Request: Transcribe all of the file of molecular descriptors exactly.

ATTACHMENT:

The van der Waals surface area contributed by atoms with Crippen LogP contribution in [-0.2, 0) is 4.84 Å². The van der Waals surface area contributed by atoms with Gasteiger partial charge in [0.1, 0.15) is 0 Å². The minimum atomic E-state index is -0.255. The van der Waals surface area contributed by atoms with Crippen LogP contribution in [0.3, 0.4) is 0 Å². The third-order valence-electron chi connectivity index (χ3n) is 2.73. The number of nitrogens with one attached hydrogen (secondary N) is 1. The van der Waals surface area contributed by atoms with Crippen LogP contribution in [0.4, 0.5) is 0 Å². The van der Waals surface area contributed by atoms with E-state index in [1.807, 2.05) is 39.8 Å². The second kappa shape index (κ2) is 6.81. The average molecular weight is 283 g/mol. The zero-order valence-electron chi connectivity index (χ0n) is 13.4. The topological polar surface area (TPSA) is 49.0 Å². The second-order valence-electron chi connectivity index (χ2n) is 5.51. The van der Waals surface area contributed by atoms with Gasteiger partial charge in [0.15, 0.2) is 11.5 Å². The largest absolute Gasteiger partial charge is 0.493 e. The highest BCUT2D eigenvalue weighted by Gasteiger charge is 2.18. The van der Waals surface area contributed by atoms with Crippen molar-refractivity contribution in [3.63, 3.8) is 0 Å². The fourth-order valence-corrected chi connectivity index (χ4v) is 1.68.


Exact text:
The van der Waals surface area contributed by atoms with Crippen LogP contribution in [-0.2, 0) is 4.84 Å². The van der Waals surface area contributed by atoms with Gasteiger partial charge in [0.1, 0.15) is 0 Å². The minimum atomic E-state index is -0.255. The van der Waals surface area contributed by atoms with Crippen LogP contribution in [0.3, 0.4) is 0 Å². The third-order valence-electron chi connectivity index (χ3n) is 2.73. The number of nitrogens with one attached hydrogen (secondary N) is 1. The van der Waals surface area contributed by atoms with Crippen LogP contribution in [0.4, 0.5) is 0 Å². The van der Waals surface area contributed by atoms with E-state index in [1.807, 2.05) is 39.8 Å². The second kappa shape index (κ2) is 6.81. The average molecular weight is 283 g/mol. The zero-order valence-electron chi connectivity index (χ0n) is 13.4. The topological polar surface area (TPSA) is 49.0 Å². The second-order valence-electron chi connectivity index (χ2n) is 5.51. The van der Waals surface area contributed by atoms with Gasteiger partial charge in [0.15, 0.2) is 11.5 Å². The largest absolute Gasteiger partial charge is 0.493 e. The highest BCUT2D eigenvalue weighted by Gasteiger charge is 2.18. The van der Waals surface area contributed by atoms with Crippen molar-refractivity contribution in [3.63, 3.8) is 0 Å². The fourth-order valence-corrected chi connectivity index (χ4v) is 1.68.